|Imagination is the air of mind.|
BaileyFestus. Sc. Another and a Better World.
|Build castles in the air.|
BurtonAnatomy of Melancholy. Pt. I. Sec. II. Memb. 1. Subsect. 3. Also in Romaunt of the Rose. Come nous dicimus in nubibus. (As we said in the clouds.) John RastellLeg Termes de la Ley. (1527). * * * his master was in a manner always in a wrong Boxe and building castels in the ayre or catching Hares with Tabers. Letter by F. A. to L. B. 157576. Repr. in Miscell. Antiq. Anglic.
| Thou hast the keys of Paradise, O just, subtle, and mighty opium!|
De QuinceyConfessions of an Opium Eater. Pt. II.
|And castels buylt above in lofty skies,|
Which never yet had good foundation.
GascoigneSteel Glass. Arbers reprint. P. 55.
| Es ist nichts fürchterlicher als Einbildungskraft ohne Geschmack.|
There is nothing more fearful than imagination without taste.
GoetheSprüche in Prosa. III.
|Build castles in Spain.|
HerbertJacula Prudentum. Lors feras chastiaus en Espaigne. Guillaume de LorrisRoman de la Rose. 2452. Et fais chasteaulx en Espaigne et en France. Charles dOrleansRondeau. Et le songer fait chasteaux en Asie. Pierre GrangoireMenus Propos. Tout fin seullet les chasteaux dAlbanye. Le Verger dHonneur.
|Seemd washing his hands with invisible soap|
In imperceptible water.
HoodMiss Kilmansegg. Her Christening.
|Delphinum appingit sylvis, in fluctibus aprum.|
He paints a dolphin in the woods, and a boar in the waves.
HoraceArs Poetica. XXX.
| Celui qui a de limagination sans érudition a des ailes, et na pas de pieds.|
He who has imagination without learning has wings but no feet.
| These are the gloomy comparisons of a disturbed imagination; the melancholy madness of poetry, without the inspiration.|
JuniusLetter VIII. To Sir W. Draper.
|When I could not sleep for cold|
I had fire enough in my brain,
And builded with roofs of gold
My beautiful castles in Spain!
LowellAladdin. St. 1.
| His imagination resembled the wings of an ostrich. It enabled him to run, though not to soar.|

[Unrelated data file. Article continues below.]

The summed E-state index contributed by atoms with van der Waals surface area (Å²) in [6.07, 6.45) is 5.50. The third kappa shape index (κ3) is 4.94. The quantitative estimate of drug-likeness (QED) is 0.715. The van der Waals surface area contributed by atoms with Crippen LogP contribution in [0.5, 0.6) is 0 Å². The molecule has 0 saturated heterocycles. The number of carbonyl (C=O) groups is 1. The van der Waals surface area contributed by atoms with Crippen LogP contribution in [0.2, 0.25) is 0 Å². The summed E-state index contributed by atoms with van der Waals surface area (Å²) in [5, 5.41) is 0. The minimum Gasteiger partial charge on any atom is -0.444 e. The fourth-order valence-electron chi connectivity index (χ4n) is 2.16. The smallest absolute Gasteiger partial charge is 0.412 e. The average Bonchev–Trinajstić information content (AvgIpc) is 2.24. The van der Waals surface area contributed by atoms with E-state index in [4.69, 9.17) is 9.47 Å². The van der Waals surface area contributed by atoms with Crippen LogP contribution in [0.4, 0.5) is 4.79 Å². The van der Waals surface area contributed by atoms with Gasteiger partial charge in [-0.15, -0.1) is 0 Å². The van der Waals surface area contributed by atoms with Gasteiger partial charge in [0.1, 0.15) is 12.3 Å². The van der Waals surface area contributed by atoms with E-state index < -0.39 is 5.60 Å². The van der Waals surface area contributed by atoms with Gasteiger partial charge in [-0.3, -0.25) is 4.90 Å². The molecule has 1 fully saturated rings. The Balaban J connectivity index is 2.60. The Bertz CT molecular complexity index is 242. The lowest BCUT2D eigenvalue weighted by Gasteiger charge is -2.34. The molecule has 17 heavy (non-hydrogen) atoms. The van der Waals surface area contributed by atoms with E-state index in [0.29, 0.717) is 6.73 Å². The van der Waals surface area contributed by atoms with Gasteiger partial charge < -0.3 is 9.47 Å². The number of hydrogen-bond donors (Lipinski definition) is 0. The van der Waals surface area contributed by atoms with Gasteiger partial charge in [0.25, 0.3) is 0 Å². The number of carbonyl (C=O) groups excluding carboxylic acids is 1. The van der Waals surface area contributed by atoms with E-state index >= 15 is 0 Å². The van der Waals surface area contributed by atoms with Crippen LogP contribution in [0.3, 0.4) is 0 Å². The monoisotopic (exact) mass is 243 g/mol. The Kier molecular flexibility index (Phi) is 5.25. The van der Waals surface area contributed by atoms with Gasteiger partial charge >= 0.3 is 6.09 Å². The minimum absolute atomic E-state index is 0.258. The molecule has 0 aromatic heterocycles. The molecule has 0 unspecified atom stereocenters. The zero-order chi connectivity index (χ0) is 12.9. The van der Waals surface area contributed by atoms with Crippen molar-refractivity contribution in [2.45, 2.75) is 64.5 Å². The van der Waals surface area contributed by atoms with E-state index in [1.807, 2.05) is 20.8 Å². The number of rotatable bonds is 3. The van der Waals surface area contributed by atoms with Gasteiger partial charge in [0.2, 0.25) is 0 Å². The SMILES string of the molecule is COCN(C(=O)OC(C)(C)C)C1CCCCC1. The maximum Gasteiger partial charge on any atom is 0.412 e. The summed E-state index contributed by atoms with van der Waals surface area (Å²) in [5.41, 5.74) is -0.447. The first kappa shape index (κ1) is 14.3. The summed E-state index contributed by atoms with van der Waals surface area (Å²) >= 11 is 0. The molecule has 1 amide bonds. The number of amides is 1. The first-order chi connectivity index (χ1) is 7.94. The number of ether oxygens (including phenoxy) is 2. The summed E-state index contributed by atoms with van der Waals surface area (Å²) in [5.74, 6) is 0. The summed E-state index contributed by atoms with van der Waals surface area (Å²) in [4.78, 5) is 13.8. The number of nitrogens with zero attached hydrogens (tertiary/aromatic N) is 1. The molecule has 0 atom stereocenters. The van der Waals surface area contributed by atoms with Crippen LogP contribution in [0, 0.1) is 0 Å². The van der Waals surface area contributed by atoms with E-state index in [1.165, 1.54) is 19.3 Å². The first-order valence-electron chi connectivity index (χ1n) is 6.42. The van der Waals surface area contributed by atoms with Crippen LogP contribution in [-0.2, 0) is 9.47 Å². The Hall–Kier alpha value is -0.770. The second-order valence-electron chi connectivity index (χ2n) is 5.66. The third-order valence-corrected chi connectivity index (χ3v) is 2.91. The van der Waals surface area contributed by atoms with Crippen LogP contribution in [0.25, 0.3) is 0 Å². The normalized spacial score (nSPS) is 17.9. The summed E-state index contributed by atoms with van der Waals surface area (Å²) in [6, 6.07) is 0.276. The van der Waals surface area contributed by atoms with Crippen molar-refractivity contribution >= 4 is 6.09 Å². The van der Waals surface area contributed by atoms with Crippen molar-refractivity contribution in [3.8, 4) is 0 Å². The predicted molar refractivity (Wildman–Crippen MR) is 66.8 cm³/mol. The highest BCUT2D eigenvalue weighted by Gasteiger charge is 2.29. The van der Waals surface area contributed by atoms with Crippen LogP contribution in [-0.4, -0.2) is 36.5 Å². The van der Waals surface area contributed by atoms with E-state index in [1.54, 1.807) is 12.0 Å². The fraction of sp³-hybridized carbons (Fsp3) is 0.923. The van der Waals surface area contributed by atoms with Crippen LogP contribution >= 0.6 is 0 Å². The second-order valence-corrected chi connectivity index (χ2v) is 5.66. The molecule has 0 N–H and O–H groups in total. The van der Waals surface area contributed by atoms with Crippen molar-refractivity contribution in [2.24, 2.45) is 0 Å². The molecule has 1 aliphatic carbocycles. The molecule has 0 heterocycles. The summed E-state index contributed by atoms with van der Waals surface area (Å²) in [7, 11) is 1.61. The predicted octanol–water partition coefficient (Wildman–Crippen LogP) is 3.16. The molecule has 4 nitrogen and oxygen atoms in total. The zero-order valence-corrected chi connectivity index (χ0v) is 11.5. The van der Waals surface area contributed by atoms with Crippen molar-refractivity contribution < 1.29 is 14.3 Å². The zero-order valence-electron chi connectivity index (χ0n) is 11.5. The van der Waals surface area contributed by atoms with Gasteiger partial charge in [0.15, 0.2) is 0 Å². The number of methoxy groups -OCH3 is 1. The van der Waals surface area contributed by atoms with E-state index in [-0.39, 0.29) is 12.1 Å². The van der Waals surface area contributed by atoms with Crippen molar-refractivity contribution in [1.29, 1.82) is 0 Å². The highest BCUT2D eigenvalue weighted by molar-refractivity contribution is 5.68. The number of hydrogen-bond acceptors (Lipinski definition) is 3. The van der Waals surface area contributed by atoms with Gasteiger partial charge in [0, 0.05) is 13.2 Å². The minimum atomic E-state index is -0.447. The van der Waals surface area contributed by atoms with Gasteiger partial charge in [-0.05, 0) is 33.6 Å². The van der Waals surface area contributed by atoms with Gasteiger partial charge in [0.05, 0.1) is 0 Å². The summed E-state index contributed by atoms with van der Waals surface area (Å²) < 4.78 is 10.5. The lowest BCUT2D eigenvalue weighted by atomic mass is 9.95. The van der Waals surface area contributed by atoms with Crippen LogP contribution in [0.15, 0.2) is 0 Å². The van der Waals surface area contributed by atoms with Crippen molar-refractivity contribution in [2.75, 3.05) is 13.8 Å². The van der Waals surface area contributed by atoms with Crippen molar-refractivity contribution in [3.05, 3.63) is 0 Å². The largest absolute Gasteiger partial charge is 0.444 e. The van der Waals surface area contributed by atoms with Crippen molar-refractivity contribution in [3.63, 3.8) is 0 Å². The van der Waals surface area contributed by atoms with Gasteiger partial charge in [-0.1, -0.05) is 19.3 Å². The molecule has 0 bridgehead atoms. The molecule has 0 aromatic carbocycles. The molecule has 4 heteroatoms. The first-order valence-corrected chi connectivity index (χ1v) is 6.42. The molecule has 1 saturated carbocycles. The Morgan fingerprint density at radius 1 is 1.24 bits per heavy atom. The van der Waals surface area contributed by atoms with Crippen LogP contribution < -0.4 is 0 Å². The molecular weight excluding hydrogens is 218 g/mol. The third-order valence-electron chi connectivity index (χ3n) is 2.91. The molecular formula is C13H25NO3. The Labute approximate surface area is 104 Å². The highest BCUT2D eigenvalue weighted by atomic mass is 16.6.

MacaulayOn John Dryden. (1828).
|Cest limagination qui gouverne le genre humain.|
The human race is governed by its imagination.
|In my minds eye, Horatio.|
Hamlet. Act I. Sc. 2. L. 186.
|This is the very coinage of your brain:|
This bodiless creation ecstasy.
Hamlet. Act III. Sc. 4. L. 137.
| This is a gift that I have, simple, simple; a foolish extravagant spirit, full of forms, figures, shapes, objects, ideas, apprehensions, motions, revolutions; these are begot in the ventricle of memory, nourished in the womb of pia mater, and delivered upon the mellowing of occasion.|
Loves Labours Lost. Act IV. Sc. 2. L. 67.
|The lunatic, the lover and the poet|
Are of imagination all compact.
Midsummer Nights Dream. Act V. Sc. 1. L. 7.
|And as imagination bodies forth|
The forms of things unknown, the poets pen
Turns them to shapes and gives to airy nothing
A local habitation and a name.
Midsummer Nights Dream. Act V. Sc. 1. L. 14.
| The best in this kind are but shadows; and the worst are no worse, if imagination amend them.|
Midsummer Nights Dream. Act V. Sc. 1. L. 213.
|Look, what thy soul holds dear, imagine it|
To lie that way thou gost, not whence thou comst:
Suppose the singing birds musicians;
The grass whereon thou treadst the presence strewd;
The flowers fair ladies, and thy steps no more
Than a delightful measure or a dance.
Richard II. Act I. Sc. 3. L. 286.
|Castles in Spain.|
StorerPeter the Cruel. P. 280, ascribes the origin of this phrase to the time of Don Enrique of Spain, on account of his favors being lavishly bestowed before they were earned. Mercure Français. (1616). Given as source by Littré.
| It is only in France that one builds castles in Spain.|
Mme. de Villars, when made dame dhonneur to the wife of Philip V, of Spain, grandson of Louis XIV. of France.
|I build nought els but castles in the ayre.|
Thos. WatsonPoems. Arbers reprint. P. 82. See also LylyMother Bombie. Act V. Sc. 3.
|But thou, that didst appear so fair|
To fond imagination,
Dost rival in the light of day
Her delicate creation.